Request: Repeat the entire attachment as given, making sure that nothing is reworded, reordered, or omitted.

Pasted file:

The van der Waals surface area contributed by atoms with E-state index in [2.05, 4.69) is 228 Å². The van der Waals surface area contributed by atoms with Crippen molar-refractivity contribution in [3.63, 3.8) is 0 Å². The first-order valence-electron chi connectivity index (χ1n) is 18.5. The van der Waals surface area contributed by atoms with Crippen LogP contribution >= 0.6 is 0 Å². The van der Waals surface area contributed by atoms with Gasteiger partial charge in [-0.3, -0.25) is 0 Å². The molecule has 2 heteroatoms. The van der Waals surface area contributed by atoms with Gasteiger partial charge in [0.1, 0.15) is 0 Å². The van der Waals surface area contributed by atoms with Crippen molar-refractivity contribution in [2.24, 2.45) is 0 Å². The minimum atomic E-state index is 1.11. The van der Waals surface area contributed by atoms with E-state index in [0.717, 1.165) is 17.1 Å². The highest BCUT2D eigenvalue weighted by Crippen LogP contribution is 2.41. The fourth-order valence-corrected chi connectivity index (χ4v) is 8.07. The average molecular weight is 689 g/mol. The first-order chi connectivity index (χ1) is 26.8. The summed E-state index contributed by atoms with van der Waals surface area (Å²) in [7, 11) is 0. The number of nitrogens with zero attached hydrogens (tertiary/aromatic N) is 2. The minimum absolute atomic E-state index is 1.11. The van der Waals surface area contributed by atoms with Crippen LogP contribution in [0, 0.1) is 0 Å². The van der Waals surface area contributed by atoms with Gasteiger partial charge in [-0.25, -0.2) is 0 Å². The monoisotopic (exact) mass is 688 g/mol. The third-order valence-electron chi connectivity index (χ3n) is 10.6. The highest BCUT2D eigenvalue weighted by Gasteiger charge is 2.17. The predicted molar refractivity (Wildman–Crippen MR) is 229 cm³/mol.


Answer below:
The van der Waals surface area contributed by atoms with E-state index in [2.05, 4.69) is 228 Å². The van der Waals surface area contributed by atoms with Crippen molar-refractivity contribution in [3.63, 3.8) is 0 Å². The first-order valence-electron chi connectivity index (χ1n) is 18.5. The van der Waals surface area contributed by atoms with Crippen LogP contribution >= 0.6 is 0 Å². The van der Waals surface area contributed by atoms with Gasteiger partial charge in [-0.3, -0.25) is 0 Å². The molecule has 2 heteroatoms. The van der Waals surface area contributed by atoms with Gasteiger partial charge in [0.1, 0.15) is 0 Å². The van der Waals surface area contributed by atoms with Crippen molar-refractivity contribution in [2.24, 2.45) is 0 Å². The minimum atomic E-state index is 1.11. The van der Waals surface area contributed by atoms with E-state index in [0.717, 1.165) is 17.1 Å². The highest BCUT2D eigenvalue weighted by Crippen LogP contribution is 2.41. The fourth-order valence-corrected chi connectivity index (χ4v) is 8.07. The average molecular weight is 689 g/mol. The first-order chi connectivity index (χ1) is 26.8. The summed E-state index contributed by atoms with van der Waals surface area (Å²) in [7, 11) is 0. The number of nitrogens with zero attached hydrogens (tertiary/aromatic N) is 2. The minimum absolute atomic E-state index is 1.11. The van der Waals surface area contributed by atoms with Crippen LogP contribution in [0, 0.1) is 0 Å². The van der Waals surface area contributed by atoms with Gasteiger partial charge in [-0.25, -0.2) is 0 Å². The monoisotopic (exact) mass is 688 g/mol. The third-order valence-electron chi connectivity index (χ3n) is 10.6. The highest BCUT2D eigenvalue weighted by Gasteiger charge is 2.17. The predicted molar refractivity (Wildman–Crippen MR) is 229 cm³/mol.